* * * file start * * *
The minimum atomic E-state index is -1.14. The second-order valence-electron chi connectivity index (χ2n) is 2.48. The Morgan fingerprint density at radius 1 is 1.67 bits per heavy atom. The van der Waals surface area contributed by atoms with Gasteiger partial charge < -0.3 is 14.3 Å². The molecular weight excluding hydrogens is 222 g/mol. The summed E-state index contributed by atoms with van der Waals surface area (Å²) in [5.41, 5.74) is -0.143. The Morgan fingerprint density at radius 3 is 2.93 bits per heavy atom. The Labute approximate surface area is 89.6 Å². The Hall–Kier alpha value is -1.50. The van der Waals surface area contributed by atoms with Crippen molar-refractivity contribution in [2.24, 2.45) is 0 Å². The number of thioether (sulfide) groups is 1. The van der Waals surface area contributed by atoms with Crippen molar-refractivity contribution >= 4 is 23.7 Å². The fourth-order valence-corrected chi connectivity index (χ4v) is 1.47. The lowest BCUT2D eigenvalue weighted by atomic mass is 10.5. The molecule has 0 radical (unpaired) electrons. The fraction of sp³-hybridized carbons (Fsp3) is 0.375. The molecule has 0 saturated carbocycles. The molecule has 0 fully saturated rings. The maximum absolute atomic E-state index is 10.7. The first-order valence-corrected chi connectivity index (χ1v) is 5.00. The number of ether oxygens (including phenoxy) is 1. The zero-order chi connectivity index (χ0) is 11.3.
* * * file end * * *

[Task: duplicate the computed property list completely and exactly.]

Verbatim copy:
The minimum atomic E-state index is -1.14. The second-order valence-electron chi connectivity index (χ2n) is 2.48. The Morgan fingerprint density at radius 1 is 1.67 bits per heavy atom. The van der Waals surface area contributed by atoms with Gasteiger partial charge < -0.3 is 14.3 Å². The molecular weight excluding hydrogens is 222 g/mol. The summed E-state index contributed by atoms with van der Waals surface area (Å²) in [5.41, 5.74) is -0.143. The Morgan fingerprint density at radius 3 is 2.93 bits per heavy atom. The Labute approximate surface area is 89.6 Å². The Hall–Kier alpha value is -1.50. The van der Waals surface area contributed by atoms with Crippen molar-refractivity contribution in [2.24, 2.45) is 0 Å². The number of thioether (sulfide) groups is 1. The van der Waals surface area contributed by atoms with Crippen molar-refractivity contribution >= 4 is 23.7 Å². The fourth-order valence-corrected chi connectivity index (χ4v) is 1.47. The lowest BCUT2D eigenvalue weighted by atomic mass is 10.5. The molecule has 0 radical (unpaired) electrons. The fraction of sp³-hybridized carbons (Fsp3) is 0.375. The molecule has 0 saturated carbocycles. The molecule has 0 fully saturated rings. The maximum absolute atomic E-state index is 10.7. The first-order valence-corrected chi connectivity index (χ1v) is 5.00. The number of ether oxygens (including phenoxy) is 1. The zero-order chi connectivity index (χ0) is 11.3.